Evanston aldermen Monday night postponed action on an ordinance that would all-but-ban the flight of recreational drones in the city.
Some aldermen expressed doubts about the need for such restrictions, after advocates for the small, pilotless aircraft criticized the proposal.
Keith Kmieciak, a South Elgin man who persuaded city officials there to dramatically ease restrictions on flying drones in parks that they had adopted, said the proposed city restrictions would conflict with federal preemption of the regulation of airspace.
Rob Mark, a pilot and drone educator at Chicago Executive Airport, said that in addition to the potential legal issues, a drone ordinance would be almost impossible to enforce.
The proposed Evanston ordinance would ban the use of recreational drones without the consent of all property owners that the drone would be flown over. It makes no provision to establish public areas in the city where drones would routinely be legal to use.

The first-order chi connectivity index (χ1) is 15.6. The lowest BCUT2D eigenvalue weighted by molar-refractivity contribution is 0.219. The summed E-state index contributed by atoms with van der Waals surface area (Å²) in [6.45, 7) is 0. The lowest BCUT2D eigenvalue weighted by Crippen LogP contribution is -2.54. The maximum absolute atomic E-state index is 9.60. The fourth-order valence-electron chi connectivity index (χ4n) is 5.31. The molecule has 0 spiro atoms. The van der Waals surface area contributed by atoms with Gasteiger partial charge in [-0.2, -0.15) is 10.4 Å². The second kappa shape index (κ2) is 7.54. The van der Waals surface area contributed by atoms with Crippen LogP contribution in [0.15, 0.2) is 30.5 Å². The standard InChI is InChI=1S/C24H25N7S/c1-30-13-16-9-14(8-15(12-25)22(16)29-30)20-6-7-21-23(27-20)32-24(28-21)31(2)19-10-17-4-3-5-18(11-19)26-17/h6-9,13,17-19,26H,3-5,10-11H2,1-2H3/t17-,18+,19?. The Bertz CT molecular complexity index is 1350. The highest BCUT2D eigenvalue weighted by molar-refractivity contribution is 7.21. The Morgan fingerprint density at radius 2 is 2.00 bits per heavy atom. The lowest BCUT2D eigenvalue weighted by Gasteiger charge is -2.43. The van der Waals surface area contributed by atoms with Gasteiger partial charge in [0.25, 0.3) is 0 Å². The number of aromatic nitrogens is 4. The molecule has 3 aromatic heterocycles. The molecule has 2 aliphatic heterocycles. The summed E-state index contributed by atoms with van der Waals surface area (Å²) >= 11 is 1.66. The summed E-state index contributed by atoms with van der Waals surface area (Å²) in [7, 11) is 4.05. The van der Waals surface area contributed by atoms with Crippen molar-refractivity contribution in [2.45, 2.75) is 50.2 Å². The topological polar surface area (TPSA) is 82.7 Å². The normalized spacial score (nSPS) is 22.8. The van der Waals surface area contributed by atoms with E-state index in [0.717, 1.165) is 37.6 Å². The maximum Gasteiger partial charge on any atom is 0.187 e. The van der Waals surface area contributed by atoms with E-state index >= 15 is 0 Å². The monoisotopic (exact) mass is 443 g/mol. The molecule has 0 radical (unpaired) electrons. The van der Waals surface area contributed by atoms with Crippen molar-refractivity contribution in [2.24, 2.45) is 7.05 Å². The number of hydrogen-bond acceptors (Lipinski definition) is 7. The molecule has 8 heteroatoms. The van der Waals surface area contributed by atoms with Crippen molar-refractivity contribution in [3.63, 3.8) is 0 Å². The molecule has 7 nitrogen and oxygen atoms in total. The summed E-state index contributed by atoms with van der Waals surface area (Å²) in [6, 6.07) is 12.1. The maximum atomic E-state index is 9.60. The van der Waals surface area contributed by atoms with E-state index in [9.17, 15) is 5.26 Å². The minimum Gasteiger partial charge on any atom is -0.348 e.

Alderman Melissa Wynne, 3rd Ward, who asked staff to develop the ordinance, said she’d been prompted to act by a woman who said someone flew a drone close to her daughter’s head in a local park and then buzzed them after she complained.
She also said she’d had four complaints from people living on upper floors of buildings near the intersection of Chicago Avenue and Main Street that they’d seen drones peering in the windows of their apartments.
But Alderman Judy Fiske, 1st Ward, said she hadn’t received any complaints about drones. And she said she worried that parents who took a child to a park to play with a drone might end up getting a ticket, even though the hadn’t been doing any harm.
Alderman Ann Rainey, 8th Ward, said the park incident Wynne described appears to involve “an obnoxious person” who likely wouldn’t be deterred by an ordinance anyway.
She said one of the speakers who opposed regulations “seemed to be making a lot of sense” and added that she doubted the ordinance was needed.
Wynne, seconded by Alderman Peter Braithwaite, 2nd Ward, moved to hold the issue until the Council’s July 10 meeting.